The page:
In terms of development, office financing almost always requires 25%+ pre-lease commitment. But, developers often get stuck in a catch-22 where tenants aren't looking for space 3 years in advance, so it's hard to get a lease commitment and financing that allows you to get a deal out of the ground when a building can easily take 3 years to complete.

With multifamily and to a large extent hotels, the lease exposure is chopped up into much smaller pieces. Leases are subject to some seasonality, but having rolling tenant expirations largely insulates an owner from these risks. There are more manageable turnover costs, and credit risk is not as big of an issue (just evict them and get someone else).

    • 3
Mar 18, 2019

Im surprised! I always thought central urban office would be the least risk after residential...And I also thought long WALTs are a good thing as they ensure cashflow visibility which in turn makes Co-working/Hotels more risky?

If hotels are one of the least risky assets why do they have the highest caprates?


Mar 18, 2019

Hotel is normally considered one of the riskiest assets, but it's cap rate is also high because it has the highest cap ex requirements, so cap rates are higher because that is priced in.

Mar 18, 2019

No way does having longer, larger leases make your cash flow more volatile. The cash flow of a leased up office building is the most predictable. Your rent roll should be managed so only a percentage of your leases are expiring at any given time.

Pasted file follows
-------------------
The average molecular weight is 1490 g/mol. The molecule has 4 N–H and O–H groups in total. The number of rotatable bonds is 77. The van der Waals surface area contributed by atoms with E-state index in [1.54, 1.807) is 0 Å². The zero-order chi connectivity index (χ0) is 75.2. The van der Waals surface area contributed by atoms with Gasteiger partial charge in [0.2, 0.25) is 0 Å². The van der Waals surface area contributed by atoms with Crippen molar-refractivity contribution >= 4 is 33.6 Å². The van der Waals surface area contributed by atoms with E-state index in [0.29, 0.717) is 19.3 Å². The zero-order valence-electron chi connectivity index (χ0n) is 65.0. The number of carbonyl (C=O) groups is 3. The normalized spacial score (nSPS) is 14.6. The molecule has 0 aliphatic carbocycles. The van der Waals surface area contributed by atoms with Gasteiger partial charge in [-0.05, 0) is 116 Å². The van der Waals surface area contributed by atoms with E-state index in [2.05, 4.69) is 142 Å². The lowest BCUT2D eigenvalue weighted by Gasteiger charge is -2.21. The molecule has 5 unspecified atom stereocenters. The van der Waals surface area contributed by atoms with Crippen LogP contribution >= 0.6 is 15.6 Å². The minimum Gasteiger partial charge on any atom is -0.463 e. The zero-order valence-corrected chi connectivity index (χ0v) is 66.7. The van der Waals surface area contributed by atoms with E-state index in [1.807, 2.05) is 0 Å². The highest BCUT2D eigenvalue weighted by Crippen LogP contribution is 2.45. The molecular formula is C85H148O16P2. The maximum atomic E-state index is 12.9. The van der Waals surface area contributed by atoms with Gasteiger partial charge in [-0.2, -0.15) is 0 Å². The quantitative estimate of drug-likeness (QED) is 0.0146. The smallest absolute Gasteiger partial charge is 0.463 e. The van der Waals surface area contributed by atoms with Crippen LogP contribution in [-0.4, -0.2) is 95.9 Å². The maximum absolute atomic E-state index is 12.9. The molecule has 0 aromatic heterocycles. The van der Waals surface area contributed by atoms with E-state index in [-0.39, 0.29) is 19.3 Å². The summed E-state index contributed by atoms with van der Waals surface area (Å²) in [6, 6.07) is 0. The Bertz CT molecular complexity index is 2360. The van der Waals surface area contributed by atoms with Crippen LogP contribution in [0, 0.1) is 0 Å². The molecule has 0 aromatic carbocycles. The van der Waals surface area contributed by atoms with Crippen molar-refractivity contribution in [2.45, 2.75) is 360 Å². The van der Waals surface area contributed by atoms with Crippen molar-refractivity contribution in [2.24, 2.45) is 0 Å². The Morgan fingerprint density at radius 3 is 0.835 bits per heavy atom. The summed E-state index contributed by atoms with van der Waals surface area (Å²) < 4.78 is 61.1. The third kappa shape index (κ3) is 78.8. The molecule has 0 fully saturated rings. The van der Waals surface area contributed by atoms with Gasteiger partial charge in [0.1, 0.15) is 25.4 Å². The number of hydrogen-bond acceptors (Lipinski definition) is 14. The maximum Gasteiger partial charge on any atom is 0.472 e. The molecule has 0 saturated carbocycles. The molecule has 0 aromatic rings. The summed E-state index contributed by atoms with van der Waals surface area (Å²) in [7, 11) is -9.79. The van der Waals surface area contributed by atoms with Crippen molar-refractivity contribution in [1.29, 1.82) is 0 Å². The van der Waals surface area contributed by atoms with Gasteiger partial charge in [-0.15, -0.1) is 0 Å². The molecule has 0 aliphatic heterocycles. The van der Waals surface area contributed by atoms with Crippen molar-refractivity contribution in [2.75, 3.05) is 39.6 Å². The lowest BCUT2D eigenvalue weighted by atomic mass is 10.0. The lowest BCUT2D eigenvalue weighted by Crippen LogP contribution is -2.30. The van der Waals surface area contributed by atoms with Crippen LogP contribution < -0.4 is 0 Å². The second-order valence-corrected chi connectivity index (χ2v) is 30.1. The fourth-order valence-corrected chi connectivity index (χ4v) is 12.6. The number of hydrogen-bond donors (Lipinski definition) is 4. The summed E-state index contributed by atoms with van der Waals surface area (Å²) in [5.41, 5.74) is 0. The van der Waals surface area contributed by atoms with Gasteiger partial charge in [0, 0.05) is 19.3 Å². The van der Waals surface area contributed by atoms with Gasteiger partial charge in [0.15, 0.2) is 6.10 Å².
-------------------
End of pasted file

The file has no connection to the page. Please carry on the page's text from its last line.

Hotels are considered the most risky, because you are completely at the mercy of day to day demand fluctuations.

Mar 19, 2019

All of this applies to retail as well except for development timing which is typically 6 months-1 year (depending on tenant size). Although, in some cases this process can get dragged out by the tenant's real estate committee extending the timeline for a significantly longer period of time.

Mar 18, 2019

"It depends"

Mar 24, 2019

Assuming a higher cap rate = more risky, than:

From riskiest to less risky:

Suburban Office Class A/B
Retail Neighbourhood
Downtown Office
Industrial Class A/B

    • 1
Mar 18, 2019

Many thanks!

One more question: Why do luxury hotels have lower cap rates compared to cheaper "limited service" alternatives? Seems more risky and counterintuitive to me? (e.g. market downturn, first thing people would abandon is luxury)


Mar 25, 2019

Luxury hotels are located in typically stronger markets so the cap rates you see are skewed. Whereas limited service hotels are all over the place (ie highway markets, rural, college towns) which pushes the avg cap rates up. Also there are several firms that have an appetite for luxury hotels because some of them are trophy assets or considered sexy for their portfolio so they pay a premium for it...Yes a lot of stupid people with a lot of money

    • 1
Mar 18, 2019